Later in the case of S.R. Bommai v. UOI (1994), the Supreme Court also drew this distinction between Article 355 and its cognate emergency provisions and held that “the expression ‘internal disturbance’ is certainly of larger connotation than ‘armed rebellion’ and includes situations arising out of ‘armed rebellion’ as well.” This shows that Article 355 has a wider scope than other comparable emergency provisions.
Article 355 and Entry 2A of List 1
List 1, Schedule VII of the Constitution reserves the subjects on which the Union has the sole power to legislate. Entry 2A therein gives the Union, power to deploy armed forces or central forces in ‘aid of the civil power’. Whereas Entry 1 of the List II (which lists subjects that solely states can legislate upon) is ‘Public Order’. These entries, when read with Article 355 suggest that the power under Entry 2A of List I can be exercised by the Union even without invoking Article 356 or any other cognate provision, when a situation (external aggression/internal disturbance/breakdown of constitutional machinery) can be handled merely by deploying additional forces in support of the state police/forces. This application can also be confirmed through the Constituent Assembly debates.
On 4th August 1949, one of the members of the Constituent Assembly, Pandit Thakur Das Bhargava explained how Union’s power to deploy armed forces will support it in fulfilling its obligations under draft Article 277-A i.e. current Article 355:
“Secondly, I am very glad that article 277-A is being enacted. This was a great lacuna in the whole Constitution… We know that the army and navy are all under the Centre. How can Provincial autonomy remain totally unrelated and the State can have absolute rights? Supposing the Constitution fails, how can a State guarantee to the people the exercise and the use of fundamental rights? It would be impossible. It is a contradiction in terms. How can a province by itself be able to meet the situation when the use of army and other forces are required by the State? It is, therefore, but proper that in regard to provincial autonomy also we must realise that the Centre has got a duty to discharge and a very great duty to discharge.”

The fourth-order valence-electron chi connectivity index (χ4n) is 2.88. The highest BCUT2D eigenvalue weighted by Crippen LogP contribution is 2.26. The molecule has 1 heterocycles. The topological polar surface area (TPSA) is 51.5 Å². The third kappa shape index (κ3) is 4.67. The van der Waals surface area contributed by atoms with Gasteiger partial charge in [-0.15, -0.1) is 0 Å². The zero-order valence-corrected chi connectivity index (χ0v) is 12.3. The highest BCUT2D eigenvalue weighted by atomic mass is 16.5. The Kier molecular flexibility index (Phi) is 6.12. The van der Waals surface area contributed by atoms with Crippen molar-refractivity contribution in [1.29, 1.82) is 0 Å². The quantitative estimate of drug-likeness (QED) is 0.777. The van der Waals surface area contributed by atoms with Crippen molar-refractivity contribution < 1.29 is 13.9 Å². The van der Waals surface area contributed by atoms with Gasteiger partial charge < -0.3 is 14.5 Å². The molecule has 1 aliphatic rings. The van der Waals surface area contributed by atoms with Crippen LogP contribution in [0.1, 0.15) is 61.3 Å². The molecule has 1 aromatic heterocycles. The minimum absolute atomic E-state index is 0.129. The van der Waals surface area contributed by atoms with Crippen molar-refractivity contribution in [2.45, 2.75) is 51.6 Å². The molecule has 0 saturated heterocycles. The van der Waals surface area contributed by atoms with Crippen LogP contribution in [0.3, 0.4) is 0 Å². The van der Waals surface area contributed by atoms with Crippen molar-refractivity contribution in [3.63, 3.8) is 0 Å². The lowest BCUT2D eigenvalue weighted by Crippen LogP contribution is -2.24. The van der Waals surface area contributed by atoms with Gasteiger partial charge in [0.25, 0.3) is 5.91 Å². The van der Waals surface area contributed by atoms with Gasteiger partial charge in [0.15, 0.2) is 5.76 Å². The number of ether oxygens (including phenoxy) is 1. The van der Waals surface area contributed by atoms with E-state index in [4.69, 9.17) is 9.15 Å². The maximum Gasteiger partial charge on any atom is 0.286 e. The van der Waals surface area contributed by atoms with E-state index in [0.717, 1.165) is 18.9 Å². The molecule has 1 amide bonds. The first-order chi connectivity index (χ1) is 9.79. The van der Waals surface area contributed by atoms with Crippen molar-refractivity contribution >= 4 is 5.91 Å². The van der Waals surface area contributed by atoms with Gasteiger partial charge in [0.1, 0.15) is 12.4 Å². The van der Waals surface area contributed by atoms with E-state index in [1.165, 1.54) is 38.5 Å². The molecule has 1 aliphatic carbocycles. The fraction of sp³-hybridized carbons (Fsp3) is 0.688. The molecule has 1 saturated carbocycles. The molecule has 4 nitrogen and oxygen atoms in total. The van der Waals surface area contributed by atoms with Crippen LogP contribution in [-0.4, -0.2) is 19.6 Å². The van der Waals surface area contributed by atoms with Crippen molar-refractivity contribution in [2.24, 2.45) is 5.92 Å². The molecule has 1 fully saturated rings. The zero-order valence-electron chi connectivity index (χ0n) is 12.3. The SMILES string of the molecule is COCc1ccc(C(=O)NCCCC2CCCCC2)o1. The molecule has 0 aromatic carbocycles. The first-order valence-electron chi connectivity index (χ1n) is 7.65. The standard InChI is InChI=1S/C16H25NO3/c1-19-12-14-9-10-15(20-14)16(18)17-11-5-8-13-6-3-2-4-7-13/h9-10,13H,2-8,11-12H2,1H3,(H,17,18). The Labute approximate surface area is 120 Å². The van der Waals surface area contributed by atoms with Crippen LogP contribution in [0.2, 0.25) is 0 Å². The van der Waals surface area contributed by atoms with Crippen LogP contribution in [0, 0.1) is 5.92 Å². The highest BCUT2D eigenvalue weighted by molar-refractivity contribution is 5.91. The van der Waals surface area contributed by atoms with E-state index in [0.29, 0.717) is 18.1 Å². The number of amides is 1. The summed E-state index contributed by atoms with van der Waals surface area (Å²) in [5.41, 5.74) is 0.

In order to understand the complete scope of operation of Entry 2A through Article 355, it is also important to analyse the two phrases ‘public order’ and ‘internal disturbance’. The Report of the Sarkaria Commission on Centre-State Relations (January 1988), explained these two terms demarcating the role of the Union and the states in an adverse law and order situation:
“The difference between a situation of ‘public disorder’ and ‘internal disturbance’ is not only one of degree but also of kind. While the latter is an aggravated form of public disorder which endangers the security of the State, the former involves relatively minor breaches of the peace of purely local significance. When does a situation of public disorder aggravate into an internal disturbance justifying Union intervention, is a matter that has been left by the Constitution to the judgement and good sense of the Union Government.”
The Sarkaria Report was in line with Dr. Ambedkar’s statement that what qualifies as ‘breakdown of constitutional machinery’ will be Union’s decision to make. The discretionary power under Article 355, therefore, can be used to adopt other measures to assist the state machinery in handling a given situation. For instance, in the case of Naga People’s Movement etc. v. UOI (1997) when constitutional validity of the Armed Forces (Special Powers) Act, 1958 (AFSPA) was challenged on grounds that the Constitution empowers only the Governor and Administrators of States/UTs to demarcate ‘disturbed’ areas’, the Supreme Court held it to be a valid legislation. It was argued that a Union legislation demarcating ‘disturbed areas’ and providing for consequent deployment of armed forces, violated the constitutional framework. The Apex Court held that, in situations where imposing President’s Rule would be an extreme, Union can resort to midway measures in order to fulfill its obligation under Article 355.
Again in, Extra Judicial Execution Victim Families Association (EEVFAM) and Ors. v. UOI (2017), the Supreme Court upholding the constitutional validity of the AFSPA stated that when violence becomes unmanageable and public order cannot be maintained then, “In providing protection against an internal disturbance, the Union Government is entitled and empowered to deploy the armed forces of the Union under Entry 2A of List I of the Seventh Schedule to the Constitution ‘in aid of the civil power’.”
Therefore, unlike the common interpretation, Article 355 is not a mere ‘pious declaration’ but gives a discretionary and plenary power to the Union, allowing it to use whatever constitutional means possible to protect the states/UTs and constitutional machinery therein. Article 355 is the provision that sets out the intention behind the often called quasi/asymmetrical federal structure, the conscious setting of the Union as the sentinel – the bulwark of Bharat’s Constitution.